Frequency Dependent Selection and Outbreeding
28:15
Neutral Traits
30:55
The Hardy-Weinberg Equilibrium
31:11
The Hardy-Weinberg Equilibrium
31:49
The Hardy-Weinberg Conditions
32:42
The Hardy-Weinberg Equation
34:05
The Hardy-Weinberg Example
36:33
Example 1: Match Terms to Descriptions
42:28
Example 2: The Hardy-Weinberg Equilibrium
44:31
Example 3: The Hardy-Weinberg Equilibrium
49:10
Example 4: Maintaining Genetic Variation
51:30
Speciation and Patterns of Evolution

51m 2s

Intro
0:00
Early Life on Earth
0:08
Early Earth
0:09
1920's Oparin & Haldane
0:58
Abiogenesis
2:15
1950's Miller & Urey
2:45
Ribozymes
5:34
3.5 Billion Years Ago
6:39
2.5 Billion Years Ago
7:14
1.5 Billion Years Ago
7:41
Endosymbiosis
8:00
540 Million Years Ago: Cambrian Explosion
9:57
Gradualism and Punctuated Equilibrium
11:46
Gradualism
11:47
Punctuated Equilibrium
12:45
Adaptive Radiation
15:08
Adaptive Radiation
15:09
Example of Adaptive Radiation: Galapogos Islands
17:11
Convergent Evolution, Divergent Evolution, and Coevolution
18:30
Convergent Evolution
18:39
Divergent Evolution
21:30
Coevolution
23:49
Speciation
26:27
Definition and Example of Species
26:29
Reproductive Isolation: Prezygotive
27:49
Reproductive Isolation: Post zygotic
29:28
Allopatric Speciation
30:21
Allopatric Speciation & Geographic Isolation
30:28
Genetic Drift
31:31
Sympatric Speciation
34:10
Sympatric Speciation
34:11
Polyploidy & Autopolyploidy
35:12
Habitat Isolation
39:17
Temporal Isolation
41:27
Selection Selection
41:40
Example 1: Pattern of Evolution
42:53
Example 2: Sympatric Speciation
45:16
Example 3: Patterns of Evolution
48:08
Example 4: Patterns of Evolution
49:27
VIII. Diversity of Life
Classification

1h 51s

Intro
0:00
Systems of Classification
0:07
Taxonomy
0:08
Phylogeny
1:04
Phylogenetics Tree
1:44
Cladistics
3:37
Classification of Organisms
5:31
Example of Carl Linnaeus System
5:32
Domains
9:26
Kingdoms: Monera, Protista, Plantae, Fungi, Animalia
9:27
Monera
10:06
Phylogentics Tree: Eurkarya, Bacteria, Archaea
11:58
Domain Eukarya
12:50
Domain Bacteria
15:43
Domain Bacteria
15:46
Pathogens
16:41
Decomposers
18:00
Domain Archaea
19:43
Extremophiles Archaea: Thermophiles and Halophiles
19:44
Methanogens
20:58
Phototrophs, Autotrophs, Chemotrophs and Heterotrophs
24:40
Phototrophs and Chemotrophs
25:02
Autotrophs and Heterotrophs
26:54
Photoautotrophs
28:50
Photoheterotrophs
29:28
Chemoautotrophs
30:06
Chemoheterotrophs
31:37
Domain Eukarya
32:40
Domain Eukarya
32:43
Plant Kingdom
34:28
Protists
35:48
Fungi Kingdom
37:06
Animal Kingdom
38:35
Body Symmetry
39:25
Lack Symetry
39:40
Radial Symmetry: Sea Aneome
40:15
Bilateral Symmetry
41:55
Cephalization
43:29
Germ Layers
44:54
Diploblastic Animals
45:18
Triploblastic Animals
45:25
Ectoderm
45:36
Endoderm
46:07
Mesoderm
46:41
Coelomates
47:14
Coelom
47:15
Acoelomate
48:22
Pseudocoelomate
48:59
Coelomate
49:31
Protosomes
50:46
Deuterosomes
51:20
Example 1: Domains
53:01
Example 2: Match Terms with Descriptions
56:00
Example 3: Kingdom Monera and Domain Archaea
57:50
Example 4: System of Classification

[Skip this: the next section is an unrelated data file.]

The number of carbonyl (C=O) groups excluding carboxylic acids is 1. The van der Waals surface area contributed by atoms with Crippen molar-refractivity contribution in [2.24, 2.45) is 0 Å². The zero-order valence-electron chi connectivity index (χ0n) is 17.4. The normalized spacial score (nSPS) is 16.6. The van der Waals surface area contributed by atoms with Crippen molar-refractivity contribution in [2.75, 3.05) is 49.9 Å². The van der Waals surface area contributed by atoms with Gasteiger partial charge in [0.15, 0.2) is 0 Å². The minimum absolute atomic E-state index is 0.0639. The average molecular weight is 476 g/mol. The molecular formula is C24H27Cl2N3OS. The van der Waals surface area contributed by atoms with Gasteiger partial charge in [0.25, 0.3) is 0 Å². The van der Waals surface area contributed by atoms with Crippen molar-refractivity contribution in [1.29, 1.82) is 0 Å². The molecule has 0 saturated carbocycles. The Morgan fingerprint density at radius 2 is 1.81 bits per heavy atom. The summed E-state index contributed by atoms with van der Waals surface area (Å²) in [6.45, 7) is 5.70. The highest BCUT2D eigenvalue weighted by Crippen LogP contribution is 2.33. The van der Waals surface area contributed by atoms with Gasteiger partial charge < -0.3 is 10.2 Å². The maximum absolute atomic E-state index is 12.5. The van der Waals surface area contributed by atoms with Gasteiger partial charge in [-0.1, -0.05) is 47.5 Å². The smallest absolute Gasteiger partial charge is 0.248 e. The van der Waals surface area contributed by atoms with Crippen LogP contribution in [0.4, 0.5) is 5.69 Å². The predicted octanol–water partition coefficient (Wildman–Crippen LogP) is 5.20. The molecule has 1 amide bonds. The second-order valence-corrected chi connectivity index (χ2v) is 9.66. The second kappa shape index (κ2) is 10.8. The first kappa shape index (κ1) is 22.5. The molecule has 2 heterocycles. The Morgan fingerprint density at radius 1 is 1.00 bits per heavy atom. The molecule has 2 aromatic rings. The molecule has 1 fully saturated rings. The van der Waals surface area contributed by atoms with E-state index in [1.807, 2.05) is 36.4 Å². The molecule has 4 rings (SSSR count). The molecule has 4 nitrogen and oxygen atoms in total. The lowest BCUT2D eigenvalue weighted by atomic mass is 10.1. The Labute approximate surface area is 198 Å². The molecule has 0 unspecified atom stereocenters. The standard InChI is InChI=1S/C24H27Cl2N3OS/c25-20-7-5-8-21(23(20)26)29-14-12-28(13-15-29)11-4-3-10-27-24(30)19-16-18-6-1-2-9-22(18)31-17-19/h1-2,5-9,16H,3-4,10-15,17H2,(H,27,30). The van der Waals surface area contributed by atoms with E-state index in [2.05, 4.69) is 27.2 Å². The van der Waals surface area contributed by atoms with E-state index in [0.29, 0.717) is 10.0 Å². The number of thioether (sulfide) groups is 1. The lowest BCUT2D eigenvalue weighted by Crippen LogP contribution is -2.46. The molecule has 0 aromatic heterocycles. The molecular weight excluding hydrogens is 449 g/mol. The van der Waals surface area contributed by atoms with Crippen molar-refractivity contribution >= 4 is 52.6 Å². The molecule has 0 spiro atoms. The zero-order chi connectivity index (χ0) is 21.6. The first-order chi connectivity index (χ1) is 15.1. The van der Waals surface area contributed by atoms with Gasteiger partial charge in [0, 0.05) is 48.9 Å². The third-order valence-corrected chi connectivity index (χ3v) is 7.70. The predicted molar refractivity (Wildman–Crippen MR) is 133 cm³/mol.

59:37
Bacteria

36m 46s

Intro
0:00
Comparison of Domain Archaea and Domain Bacteria
0:08
Overview of Archaea and Bacteria
0:09
Archaea vs. Bacteria: Nucleus, Organelles, and Organization of Genetic Material
1:45
Archaea vs. Bacteria: Cell Walls
2:20
Archaea vs. Bacteria: Number of Types of RNA Pol
2:29
Archaea vs. Bacteria: Membrane Lipids
2:53
Archaea vs. Bacteria: Introns
3:33
Bacteria: Pathogen
4:03
Bacteria: Decomposers and Fix Nitrogen
5:18
Bacteria: Aerobic, Anaerobic, Strict Anaerobes & Facultative Anaerobes
6:02
Phototrophs, Autotrophs, Heterotrophs and Chemotrophs
7:14
Phototrophs and Chemotrophs
7:50
Autotrophs and Heterotrophs
8:53
Photoautotrophs and Photoheterotrophs
10:15
Chemoautotroph and Chemoheterotrophs
11:07
Structure of Bacteria
12:21
Shapes: Cocci, Bacilli, Vibrio, and Spirochetes
12:26
Structures: Plasma Membrane and Cell Wall
14:23
Structures: Nucleoid Region, Plasmid, and Capsule Basal Apparatus, and Filament
15:30
Structures: Flagella, Basal Apparatus, Hook, and Filament
16:36
Structures: Pili, Fimbrae and Ribosome
18:00
Peptidoglycan: Gram + and Gram -
18:50
Bacterial Genomes and Reproduction
21:14
Bacterial Genomes
21:21
Reproduction of Bacteria
22:13
Transformation
23:26
Vector
24:34
Competent
25:15
Conjugation
25:53
Conjugation: F+ and R Plasmids
25:55
Example 1: Species
29:41
Example 2: Bacteria and Exchange of Genetic Material
32:31
Example 3: Ways in Which Bacteria are Beneficial to Other Organisms
33:48
Example 4: Domain Bacteria vs. Domain Archaea
34:53
Protists

1h 18m 48s

Intro
0:00
Classification of Protists
0:08
Classification of Protists
0:09
'Plant-like' Protists
2:06
'Animal-like' Protists
3:19
'Fungus-like' Protists
3:57
Serial Endosymbiosis Theory
5:15
Endosymbiosis Theory
5:33
Photosynthetic Protists
7:33
Life Cycles with a Diploid Adult
13:35
Life Cycles with a Diploid Adult
13:56
Life Cycles with a Haploid Adult
15:31
Life Cycles with a Haploid Adult
15:32
Alternation of Generations
17:22
Alternation of Generations: Multicellular Haploid & Diploid Phase
17:23
Plant-Like Protists
19:58
Euglenids
20:43
Dino Flagellates
22:57
Diatoms
26:07
Plant-Like Protists
28:44
Golden Algae
28:45
Brown Algeas
30:05
Plant-Like Protists
33:38
Red Algae
33:39
Green Algae
35:36
Green Algae: Chlamydomonus
37:44
Animal-Like Protists
40:04
Animal-Like Protists Overview
40:05
Sporozoans (Apicomplexans)
40:32
Alveolates
41:41
Sporozoans (Apicomplexans): Plasmodium & Malaria
42:59
Animal-Like Protists
48:44